UPDATE: Ryerson Reproductive Justice Collective is unhappy with the university

Jaclyn Tansil

Allan Perkins

 

The Ryerson Reproductive Justice Collective (RRJC) says the university should do more to keep pro-life protesters off campus.
“The university does not necessarily care about what students want or need but instead what directly benefits (the administration),” said Camryn Harlick, the co-founder of the RRJC, a pro-choice student group, and vice-president equity-elect of the Ryerson Students’ Union (RSU).

Harlick was discouraged by the response of Ryerson’s vice-provost students, Heather Lane Vetere, to the RRJC’s demands made at a town hall meeting Monday night.

At the meeting, the RRJC called for the university to take action against pro-life demonstrators. The protesters’ signs and posters display graphic content of aborted fetuses — which one student compared to pornography. The RRJC’s growing concerns for the overall safety of Ryerson students was one reason why they want the demonstrators removed from campus.

“I was, as always, typically disappointed by the university, especially Heather Lane Vetere’s response tonight as I feel that there was a problem with listening to students … there usually is when working with the university,” Harlick said.

Vetere, who was speaking on behalf of the university at the meeting, reaffirmed the university’s position that Ryerson is unable to prevent pro-life protesters from demonstrating on Gould Street. She said that it isn’t a question of values that factors into this decision, but a matter of law. Vetere also added she isn’t prepared to lose her job over this issue.

“One thing that is really important that I wanted to say to you is that you and I, I as an individual, Heather, am not ideologically opposed on this issue. I do not suspect that any of my university colleagues that are here with me are ideologically opposed on this issue with you either. But that does not change the fact that we cannot do what you are asking for and we cannot make them go away,” Vetere said.

This town hall comes three weeks after Ryerson administration agreed at a roundtable discussion on Jan. 23 to sit down with representatives from the RRJC, RSU, and the Continuing Education Students’ Association of Ryerson (CESAR).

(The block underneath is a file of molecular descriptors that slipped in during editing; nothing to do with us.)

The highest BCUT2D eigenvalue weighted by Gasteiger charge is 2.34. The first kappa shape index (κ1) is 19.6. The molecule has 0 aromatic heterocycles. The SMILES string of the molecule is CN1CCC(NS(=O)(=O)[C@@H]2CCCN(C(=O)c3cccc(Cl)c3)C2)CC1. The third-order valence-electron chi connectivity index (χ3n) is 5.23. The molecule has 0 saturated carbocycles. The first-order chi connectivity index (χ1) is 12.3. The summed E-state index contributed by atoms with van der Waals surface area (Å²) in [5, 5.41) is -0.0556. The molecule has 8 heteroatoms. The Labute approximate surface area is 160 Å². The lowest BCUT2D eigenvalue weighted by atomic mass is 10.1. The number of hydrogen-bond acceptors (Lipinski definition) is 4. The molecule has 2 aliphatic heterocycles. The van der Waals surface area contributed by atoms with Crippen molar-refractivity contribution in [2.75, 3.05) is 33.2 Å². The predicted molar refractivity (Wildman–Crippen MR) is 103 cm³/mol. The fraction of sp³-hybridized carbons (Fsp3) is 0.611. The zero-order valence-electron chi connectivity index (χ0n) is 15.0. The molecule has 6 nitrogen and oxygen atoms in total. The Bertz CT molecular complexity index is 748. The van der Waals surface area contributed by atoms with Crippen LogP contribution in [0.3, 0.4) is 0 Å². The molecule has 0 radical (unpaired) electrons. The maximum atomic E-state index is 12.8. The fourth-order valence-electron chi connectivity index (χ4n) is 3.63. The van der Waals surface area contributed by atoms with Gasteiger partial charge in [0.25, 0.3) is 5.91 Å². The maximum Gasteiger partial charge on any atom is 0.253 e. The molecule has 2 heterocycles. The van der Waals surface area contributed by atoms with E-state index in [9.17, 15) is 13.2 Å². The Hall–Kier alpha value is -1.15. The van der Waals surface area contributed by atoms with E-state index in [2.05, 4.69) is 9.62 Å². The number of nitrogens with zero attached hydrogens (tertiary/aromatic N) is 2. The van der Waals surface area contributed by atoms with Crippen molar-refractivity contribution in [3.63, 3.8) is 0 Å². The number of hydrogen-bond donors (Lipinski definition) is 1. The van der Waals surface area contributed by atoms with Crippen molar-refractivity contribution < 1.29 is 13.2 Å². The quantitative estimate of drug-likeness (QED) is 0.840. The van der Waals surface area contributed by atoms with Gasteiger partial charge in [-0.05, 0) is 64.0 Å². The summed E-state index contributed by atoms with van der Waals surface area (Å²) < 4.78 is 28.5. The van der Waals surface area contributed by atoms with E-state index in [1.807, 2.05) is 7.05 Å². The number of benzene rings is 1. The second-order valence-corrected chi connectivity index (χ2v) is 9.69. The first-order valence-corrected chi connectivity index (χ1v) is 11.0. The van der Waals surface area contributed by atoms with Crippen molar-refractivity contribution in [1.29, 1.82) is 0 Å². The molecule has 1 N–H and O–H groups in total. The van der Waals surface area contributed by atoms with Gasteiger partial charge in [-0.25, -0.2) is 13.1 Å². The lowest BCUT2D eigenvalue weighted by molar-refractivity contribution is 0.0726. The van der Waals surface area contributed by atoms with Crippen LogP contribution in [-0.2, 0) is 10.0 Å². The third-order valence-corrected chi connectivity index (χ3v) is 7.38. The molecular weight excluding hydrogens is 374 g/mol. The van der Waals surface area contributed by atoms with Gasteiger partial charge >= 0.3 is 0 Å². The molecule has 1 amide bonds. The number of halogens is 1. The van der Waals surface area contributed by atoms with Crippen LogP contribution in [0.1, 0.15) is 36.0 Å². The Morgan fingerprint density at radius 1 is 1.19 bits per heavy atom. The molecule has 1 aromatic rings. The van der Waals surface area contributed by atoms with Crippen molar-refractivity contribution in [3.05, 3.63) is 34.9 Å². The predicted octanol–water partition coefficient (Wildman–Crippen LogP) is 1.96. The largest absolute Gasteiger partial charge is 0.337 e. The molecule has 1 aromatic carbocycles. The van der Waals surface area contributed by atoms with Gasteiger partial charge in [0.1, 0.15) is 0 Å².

“My money is now in the Ryerson pool because I trusted this institution to provide a safer space than the last university I attended,” said Claire Davis, an environment and urban sustainability student. “I should never have to fear attending class or work because of the possibility I might feel vulnerable, triggered or unsafe on campus because of these protesters.” 

Vetere was speaking on behalf of the university at the meeting. She reaffirmed the university’s position from a Jan. 23 roundtable discussion with the RRJC in which members of the RSU and Continuing Education Students’ Association of Ryerson (CESAR) were also in attendance. Vetere said Ryerson is not able to prevent pro-life protesters from demonstrating on Gould Street, saying that it isn’t a question of values that factors into this decision, but is a matter of law.

“One thing that is really important that I wanted to say to you is that you and I, I as an individual, Heather, am not ideologically opposed on this issue, I do not suspect that any of my university colleagues that are here with me, are ideologically opposed on this issue with you either. But that does not change the fact that we cannot do what you are asking for and we cannot make them go away,” Vetere said.

The RRJC was also disappointed in president Mohamed Lachemi’s absence from the meeting. One person in attendance even called it “shameful.”
Vetere said the university is focused on providing support through its counselling centres.

The RRJC said that in addition to bothering students with their graphic images, the signs also may make some people feel unsafe. One continuing education student, who did not want their name mentioned, made a comparison between the graphic images displayed on pro-life signs to pornography in terms of their explicitness.

“(Ryerson) can’t practise censorship related to speech or activities that don’t contravene the law, no matter how much this speech offends us or causes us anguish,” Vetere said. “Ultimately while this may feel like a fight with the university, this fight is with a much more organized and legally protected group.”

The next RRJC meeting is on Feb. 27 from 5 p.m. to 7 p.m. The location is yet to be determined.

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